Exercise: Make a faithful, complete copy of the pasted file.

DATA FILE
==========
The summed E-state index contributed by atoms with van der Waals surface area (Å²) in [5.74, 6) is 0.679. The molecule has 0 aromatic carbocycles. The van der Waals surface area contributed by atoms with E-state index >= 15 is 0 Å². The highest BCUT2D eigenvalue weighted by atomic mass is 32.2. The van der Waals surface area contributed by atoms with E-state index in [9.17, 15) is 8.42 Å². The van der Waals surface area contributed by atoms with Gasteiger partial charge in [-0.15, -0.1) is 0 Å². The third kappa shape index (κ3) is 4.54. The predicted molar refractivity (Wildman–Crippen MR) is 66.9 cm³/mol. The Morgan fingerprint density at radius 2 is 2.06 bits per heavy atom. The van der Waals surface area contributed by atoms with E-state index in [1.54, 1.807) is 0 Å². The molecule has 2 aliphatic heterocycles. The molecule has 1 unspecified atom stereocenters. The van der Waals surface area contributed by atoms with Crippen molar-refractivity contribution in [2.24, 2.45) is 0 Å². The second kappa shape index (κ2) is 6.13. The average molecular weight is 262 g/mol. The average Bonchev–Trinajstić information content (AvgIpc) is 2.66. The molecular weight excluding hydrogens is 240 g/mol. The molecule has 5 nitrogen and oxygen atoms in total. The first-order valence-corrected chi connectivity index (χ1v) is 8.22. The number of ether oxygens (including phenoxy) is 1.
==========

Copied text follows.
The summed E-state index contributed by atoms with van der Waals surface area (Å²) in [5.74, 6) is 0.679. The molecule has 0 aromatic carbocycles. The van der Waals surface area contributed by atoms with E-state index >= 15 is 0 Å². The highest BCUT2D eigenvalue weighted by atomic mass is 32.2. The van der Waals surface area contributed by atoms with E-state index in [9.17, 15) is 8.42 Å². The van der Waals surface area contributed by atoms with Gasteiger partial charge in [-0.15, -0.1) is 0 Å². The third kappa shape index (κ3) is 4.54. The predicted molar refractivity (Wildman–Crippen MR) is 66.9 cm³/mol. The Morgan fingerprint density at radius 2 is 2.06 bits per heavy atom. The van der Waals surface area contributed by atoms with E-state index in [1.54, 1.807) is 0 Å². The molecule has 2 aliphatic heterocycles. The molecule has 1 unspecified atom stereocenters. The van der Waals surface area contributed by atoms with Crippen molar-refractivity contribution in [2.24, 2.45) is 0 Å². The second kappa shape index (κ2) is 6.13. The average molecular weight is 262 g/mol. The average Bonchev–Trinajstić information content (AvgIpc) is 2.66. The molecular weight excluding hydrogens is 240 g/mol. The molecule has 5 nitrogen and oxygen atoms in total. The first-order valence-corrected chi connectivity index (χ1v) is 8.22. The number of ether oxygens (including phenoxy) is 1.